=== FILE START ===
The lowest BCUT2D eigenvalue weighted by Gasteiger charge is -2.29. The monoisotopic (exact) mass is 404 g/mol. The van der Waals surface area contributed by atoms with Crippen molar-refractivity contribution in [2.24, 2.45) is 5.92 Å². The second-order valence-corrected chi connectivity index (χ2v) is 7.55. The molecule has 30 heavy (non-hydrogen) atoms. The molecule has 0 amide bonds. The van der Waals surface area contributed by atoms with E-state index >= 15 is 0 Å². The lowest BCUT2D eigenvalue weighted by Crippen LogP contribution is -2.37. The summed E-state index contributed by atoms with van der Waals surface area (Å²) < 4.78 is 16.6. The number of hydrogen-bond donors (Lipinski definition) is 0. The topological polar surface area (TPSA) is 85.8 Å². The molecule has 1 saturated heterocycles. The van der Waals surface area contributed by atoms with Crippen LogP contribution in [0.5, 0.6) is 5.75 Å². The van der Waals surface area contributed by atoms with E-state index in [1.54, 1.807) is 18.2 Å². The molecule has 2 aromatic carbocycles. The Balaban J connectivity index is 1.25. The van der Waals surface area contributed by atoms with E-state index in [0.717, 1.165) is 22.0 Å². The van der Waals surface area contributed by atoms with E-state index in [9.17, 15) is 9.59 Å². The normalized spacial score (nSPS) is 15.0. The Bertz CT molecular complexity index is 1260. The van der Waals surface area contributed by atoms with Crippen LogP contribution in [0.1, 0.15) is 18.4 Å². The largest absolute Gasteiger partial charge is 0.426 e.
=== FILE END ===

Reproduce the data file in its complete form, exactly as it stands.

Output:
The lowest BCUT2D eigenvalue weighted by Gasteiger charge is -2.29. The monoisotopic (exact) mass is 404 g/mol. The van der Waals surface area contributed by atoms with Crippen molar-refractivity contribution in [2.24, 2.45) is 5.92 Å². The second-order valence-corrected chi connectivity index (χ2v) is 7.55. The molecule has 30 heavy (non-hydrogen) atoms. The molecule has 0 amide bonds. The van der Waals surface area contributed by atoms with E-state index >= 15 is 0 Å². The lowest BCUT2D eigenvalue weighted by Crippen LogP contribution is -2.37. The summed E-state index contributed by atoms with van der Waals surface area (Å²) < 4.78 is 16.6. The number of hydrogen-bond donors (Lipinski definition) is 0. The topological polar surface area (TPSA) is 85.8 Å². The molecule has 1 saturated heterocycles. The van der Waals surface area contributed by atoms with Crippen LogP contribution in [0.5, 0.6) is 5.75 Å². The van der Waals surface area contributed by atoms with E-state index in [1.54, 1.807) is 18.2 Å². The molecule has 2 aromatic carbocycles. The Balaban J connectivity index is 1.25. The van der Waals surface area contributed by atoms with E-state index in [0.717, 1.165) is 22.0 Å². The van der Waals surface area contributed by atoms with E-state index in [9.17, 15) is 9.59 Å². The normalized spacial score (nSPS) is 15.0. The Bertz CT molecular complexity index is 1260. The van der Waals surface area contributed by atoms with Crippen LogP contribution in [0.1, 0.15) is 18.4 Å². The largest absolute Gasteiger partial charge is 0.426 e.